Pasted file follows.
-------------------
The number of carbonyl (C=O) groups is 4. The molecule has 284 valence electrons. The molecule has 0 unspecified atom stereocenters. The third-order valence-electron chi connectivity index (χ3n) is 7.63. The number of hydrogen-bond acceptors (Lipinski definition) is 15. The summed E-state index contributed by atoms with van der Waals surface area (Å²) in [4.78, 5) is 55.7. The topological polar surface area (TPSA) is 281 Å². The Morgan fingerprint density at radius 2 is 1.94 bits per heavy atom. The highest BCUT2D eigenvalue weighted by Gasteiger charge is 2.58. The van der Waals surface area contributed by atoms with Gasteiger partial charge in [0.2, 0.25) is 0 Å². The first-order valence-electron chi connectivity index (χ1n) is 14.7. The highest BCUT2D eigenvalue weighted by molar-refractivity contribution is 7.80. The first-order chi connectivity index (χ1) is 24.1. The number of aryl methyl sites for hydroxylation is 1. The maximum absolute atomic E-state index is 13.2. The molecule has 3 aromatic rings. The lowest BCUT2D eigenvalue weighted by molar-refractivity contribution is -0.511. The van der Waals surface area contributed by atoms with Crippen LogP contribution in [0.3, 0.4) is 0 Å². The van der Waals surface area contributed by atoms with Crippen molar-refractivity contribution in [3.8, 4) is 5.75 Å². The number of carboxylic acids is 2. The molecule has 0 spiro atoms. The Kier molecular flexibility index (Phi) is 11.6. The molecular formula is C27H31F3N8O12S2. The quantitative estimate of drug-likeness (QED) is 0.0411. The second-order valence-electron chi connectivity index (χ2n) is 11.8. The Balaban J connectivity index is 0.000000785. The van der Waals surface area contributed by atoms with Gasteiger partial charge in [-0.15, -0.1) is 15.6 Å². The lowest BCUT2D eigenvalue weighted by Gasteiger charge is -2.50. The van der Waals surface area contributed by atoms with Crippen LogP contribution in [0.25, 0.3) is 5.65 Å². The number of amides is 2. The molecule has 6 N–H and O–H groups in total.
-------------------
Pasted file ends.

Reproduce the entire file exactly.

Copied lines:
The number of carbonyl (C=O) groups is 4. The molecule has 284 valence electrons. The molecule has 0 unspecified atom stereocenters. The third-order valence-electron chi connectivity index (χ3n) is 7.63. The number of hydrogen-bond acceptors (Lipinski definition) is 15. The summed E-state index contributed by atoms with van der Waals surface area (Å²) in [4.78, 5) is 55.7. The topological polar surface area (TPSA) is 281 Å². The Morgan fingerprint density at radius 2 is 1.94 bits per heavy atom. The highest BCUT2D eigenvalue weighted by Gasteiger charge is 2.58. The van der Waals surface area contributed by atoms with Gasteiger partial charge in [0.2, 0.25) is 0 Å². The first-order valence-electron chi connectivity index (χ1n) is 14.7. The highest BCUT2D eigenvalue weighted by molar-refractivity contribution is 7.80. The first-order chi connectivity index (χ1) is 24.1. The number of aryl methyl sites for hydroxylation is 1. The maximum absolute atomic E-state index is 13.2. The molecule has 3 aromatic rings. The lowest BCUT2D eigenvalue weighted by molar-refractivity contribution is -0.511. The van der Waals surface area contributed by atoms with Crippen LogP contribution in [0.3, 0.4) is 0 Å². The van der Waals surface area contributed by atoms with Crippen molar-refractivity contribution in [3.8, 4) is 5.75 Å². The number of carboxylic acids is 2. The molecule has 0 spiro atoms. The Kier molecular flexibility index (Phi) is 11.6. The molecular formula is C27H31F3N8O12S2. The quantitative estimate of drug-likeness (QED) is 0.0411. The second-order valence-electron chi connectivity index (χ2n) is 11.8. The Balaban J connectivity index is 0.000000785. The van der Waals surface area contributed by atoms with Gasteiger partial charge in [-0.15, -0.1) is 15.6 Å². The lowest BCUT2D eigenvalue weighted by Gasteiger charge is -2.50. The van der Waals surface area contributed by atoms with Crippen LogP contribution in [0.25, 0.3) is 5.65 Å². The number of amides is 2. The molecule has 6 N–H and O–H groups in total.